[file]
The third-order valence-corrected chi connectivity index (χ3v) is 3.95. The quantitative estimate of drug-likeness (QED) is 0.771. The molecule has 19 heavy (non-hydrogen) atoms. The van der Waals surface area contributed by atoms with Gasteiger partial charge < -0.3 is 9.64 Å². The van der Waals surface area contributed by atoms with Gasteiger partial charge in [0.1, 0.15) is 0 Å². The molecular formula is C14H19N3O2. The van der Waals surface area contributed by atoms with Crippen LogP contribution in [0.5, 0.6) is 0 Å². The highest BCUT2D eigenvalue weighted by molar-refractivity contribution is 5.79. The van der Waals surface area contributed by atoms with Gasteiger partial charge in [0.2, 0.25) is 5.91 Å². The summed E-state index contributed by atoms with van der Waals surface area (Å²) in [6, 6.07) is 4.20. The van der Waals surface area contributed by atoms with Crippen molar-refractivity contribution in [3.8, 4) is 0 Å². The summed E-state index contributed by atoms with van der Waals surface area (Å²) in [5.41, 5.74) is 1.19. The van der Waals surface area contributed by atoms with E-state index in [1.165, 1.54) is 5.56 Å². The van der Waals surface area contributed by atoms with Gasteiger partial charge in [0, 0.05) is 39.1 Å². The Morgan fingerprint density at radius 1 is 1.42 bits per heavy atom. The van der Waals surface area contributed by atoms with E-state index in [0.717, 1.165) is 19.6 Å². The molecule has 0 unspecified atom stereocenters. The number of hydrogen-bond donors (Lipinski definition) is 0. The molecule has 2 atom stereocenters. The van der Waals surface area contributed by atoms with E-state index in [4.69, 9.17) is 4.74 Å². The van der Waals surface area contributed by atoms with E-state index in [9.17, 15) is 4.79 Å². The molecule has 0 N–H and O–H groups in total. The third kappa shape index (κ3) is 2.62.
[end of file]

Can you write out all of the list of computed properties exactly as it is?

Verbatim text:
The third-order valence-corrected chi connectivity index (χ3v) is 3.95. The quantitative estimate of drug-likeness (QED) is 0.771. The molecule has 19 heavy (non-hydrogen) atoms. The van der Waals surface area contributed by atoms with Gasteiger partial charge < -0.3 is 9.64 Å². The van der Waals surface area contributed by atoms with Gasteiger partial charge in [0.1, 0.15) is 0 Å². The molecular formula is C14H19N3O2. The van der Waals surface area contributed by atoms with Crippen LogP contribution in [0.5, 0.6) is 0 Å². The highest BCUT2D eigenvalue weighted by molar-refractivity contribution is 5.79. The van der Waals surface area contributed by atoms with Gasteiger partial charge in [0.2, 0.25) is 5.91 Å². The summed E-state index contributed by atoms with van der Waals surface area (Å²) in [6, 6.07) is 4.20. The van der Waals surface area contributed by atoms with Crippen molar-refractivity contribution in [3.8, 4) is 0 Å². The summed E-state index contributed by atoms with van der Waals surface area (Å²) in [5.41, 5.74) is 1.19. The van der Waals surface area contributed by atoms with E-state index in [1.165, 1.54) is 5.56 Å². The van der Waals surface area contributed by atoms with Gasteiger partial charge in [0, 0.05) is 39.1 Å². The Morgan fingerprint density at radius 1 is 1.42 bits per heavy atom. The van der Waals surface area contributed by atoms with E-state index in [0.717, 1.165) is 19.6 Å². The molecule has 0 unspecified atom stereocenters. The number of hydrogen-bond donors (Lipinski definition) is 0. The molecule has 2 atom stereocenters. The van der Waals surface area contributed by atoms with E-state index in [4.69, 9.17) is 4.74 Å². The van der Waals surface area contributed by atoms with E-state index in [9.17, 15) is 4.79 Å². The molecule has 0 N–H and O–H groups in total. The third kappa shape index (κ3) is 2.62.